The National WWII Museum today announced the opening of its newest special exhibit, Ghost Army: The Combat Con Artists of World War II. Exclusively sponsored by E. L. Wiegand Foundation and displayed in the Museum’s new Senator John Alario, Jr. Special Exhibition Hall, Ghost Army tells the story of the 23rd Headquarters Special Troops—the first mobile, multimedia, tactical deception unit in US Army history.
Activated on January 20, 1944, the unique and top-secret “Ghost Army” unit was comprised of 82 officers and 1,023 men. Under the command of Army veteran Colonel Harry L. Reeder, the group was capable of simulating two whole divisions (approximately 30,000 men) by using visual, sonic and radio deception to fool German forces during the final year of World War II. Armed with nothing heavier than .50 caliber machine guns, the 23rd took part in 22 large-scale deceptions in Europe from Normandy to the Rhine River, the bulk of the unit arriving in England in May 1944, shortly before D-Day.
The brainchild of Colonel Billy Harris and Major Ralph Ingersoll, the Ghost Army consisted of a carefully selected group of artists, engineers, professional soldiers and draftees, including fashion designer Bill Blass, painter Ellsworth Kelly and photographer Art Kane. Many West Point graduates and former Army Specialized Training Program participants were assigned to the 23rd, and it was said to have one of the highest collective IQs in the Army. The unit waged war with inflatable tanks and vehicles, fake radio traffic, sound effects and even phony generals, using imagination and illusion to trick the enemy while saving thousands of lives. Along with the 3133rd Signal Service Company in Italy, the unit helped liberate Europe from the grip of Nazi tyranny.
Through The National WWII Museum’s newest special exhibit, visitors can learn the comprehensive story of the 23rd and their role in Allied victory. Curated by the Museum’s James Linn, Ghost Army features inflatable military pieces, historical narrative text panels detailing unit operations, profiles of unit officers, archival photography, and sketches and uniforms from unit officers. Additionally, the exhibit will feature a historical artifact collection curated and donated to the Museum by Ghost Army Legacy Project President and Exhibit Consultant Rick Beyer.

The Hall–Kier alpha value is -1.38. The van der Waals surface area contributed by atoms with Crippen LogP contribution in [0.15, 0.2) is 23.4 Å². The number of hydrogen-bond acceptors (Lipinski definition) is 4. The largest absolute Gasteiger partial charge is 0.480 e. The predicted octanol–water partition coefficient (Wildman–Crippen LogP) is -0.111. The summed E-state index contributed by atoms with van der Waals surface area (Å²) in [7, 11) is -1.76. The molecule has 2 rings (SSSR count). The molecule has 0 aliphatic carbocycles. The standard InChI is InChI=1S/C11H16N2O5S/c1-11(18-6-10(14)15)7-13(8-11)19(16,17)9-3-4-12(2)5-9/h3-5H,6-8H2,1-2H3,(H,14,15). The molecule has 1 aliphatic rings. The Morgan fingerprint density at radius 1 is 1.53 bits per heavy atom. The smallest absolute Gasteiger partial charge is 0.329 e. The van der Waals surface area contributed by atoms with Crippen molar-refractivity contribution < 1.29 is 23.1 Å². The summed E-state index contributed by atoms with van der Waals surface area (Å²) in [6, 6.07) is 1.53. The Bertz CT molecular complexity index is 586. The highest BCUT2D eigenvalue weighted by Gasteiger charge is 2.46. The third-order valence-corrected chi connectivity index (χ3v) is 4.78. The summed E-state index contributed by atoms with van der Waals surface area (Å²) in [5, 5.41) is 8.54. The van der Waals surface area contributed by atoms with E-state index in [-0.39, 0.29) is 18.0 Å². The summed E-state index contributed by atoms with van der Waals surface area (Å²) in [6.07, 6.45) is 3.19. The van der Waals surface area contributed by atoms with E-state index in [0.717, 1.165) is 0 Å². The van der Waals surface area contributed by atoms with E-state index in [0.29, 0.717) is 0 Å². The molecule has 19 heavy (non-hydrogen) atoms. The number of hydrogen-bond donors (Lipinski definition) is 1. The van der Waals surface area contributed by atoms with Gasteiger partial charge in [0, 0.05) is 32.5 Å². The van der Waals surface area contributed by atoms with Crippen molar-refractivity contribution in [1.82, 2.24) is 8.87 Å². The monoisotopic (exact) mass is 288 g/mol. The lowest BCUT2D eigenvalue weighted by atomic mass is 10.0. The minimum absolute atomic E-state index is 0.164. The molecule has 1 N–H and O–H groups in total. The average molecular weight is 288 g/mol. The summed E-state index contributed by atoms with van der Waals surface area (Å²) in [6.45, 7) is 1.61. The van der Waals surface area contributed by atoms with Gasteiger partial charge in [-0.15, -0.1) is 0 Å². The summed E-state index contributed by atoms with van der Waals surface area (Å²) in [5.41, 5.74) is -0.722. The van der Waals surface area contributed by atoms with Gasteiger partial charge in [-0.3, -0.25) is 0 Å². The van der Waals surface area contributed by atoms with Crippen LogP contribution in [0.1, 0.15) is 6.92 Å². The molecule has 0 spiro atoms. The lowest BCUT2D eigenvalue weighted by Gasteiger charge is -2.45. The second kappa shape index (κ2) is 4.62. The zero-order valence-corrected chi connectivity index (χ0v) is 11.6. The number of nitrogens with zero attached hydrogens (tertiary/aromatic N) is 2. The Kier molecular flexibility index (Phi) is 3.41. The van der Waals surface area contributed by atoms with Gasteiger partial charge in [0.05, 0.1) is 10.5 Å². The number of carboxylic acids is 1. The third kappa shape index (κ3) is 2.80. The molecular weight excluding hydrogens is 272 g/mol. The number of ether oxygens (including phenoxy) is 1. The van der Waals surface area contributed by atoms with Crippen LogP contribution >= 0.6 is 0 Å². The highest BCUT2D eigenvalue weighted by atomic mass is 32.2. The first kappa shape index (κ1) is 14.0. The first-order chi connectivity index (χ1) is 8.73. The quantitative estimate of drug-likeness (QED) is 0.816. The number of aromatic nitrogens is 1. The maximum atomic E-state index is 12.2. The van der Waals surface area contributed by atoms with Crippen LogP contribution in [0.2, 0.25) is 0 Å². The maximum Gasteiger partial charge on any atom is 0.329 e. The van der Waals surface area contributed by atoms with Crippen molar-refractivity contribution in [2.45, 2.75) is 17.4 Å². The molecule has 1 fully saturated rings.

“The Museum is proud to explore the epic story of the Ghost Army, whose contributions were kept secret for over 50 years after the war ended,” said Linn. “These servicemembers were responsible for creating the illusion of a large fighting force that didn’t actually exist. It was nothing short of brilliant tactical strategy carried out through theatrics on the battlefield. Their heroic actions saved lives and helped secure victory, but unfortunately went unrecognized for decades.”
Ghost Army is on display from March 5 to September 13, 2020. Throughout the exhibit’s run, a robust schedule of public programming and educational initiatives, free to the public and students, will further explore the exhibit’s themes. For more information, visit www.nationalww2museum.org.
The National WWII Museum tells the story of the American experience in the war that changed the world—why it was fought, how it was won, and what it means today—so that future generations will know the price of freedom and be inspired by what they learn. Dedicated in 2000 as The National D-Day Museum and now designated by Congress as America’s National WWII Museum, the institution celebrates the American spirit, the teamwork, optimism, courage and sacrifices of the men and women who fought on the battlefront and served on the Home Front. For more information on TripAdvisor’s #1 New Orleans attraction, call 877-813-3329 or 504-528-1944 or visit nationalww2museum.org.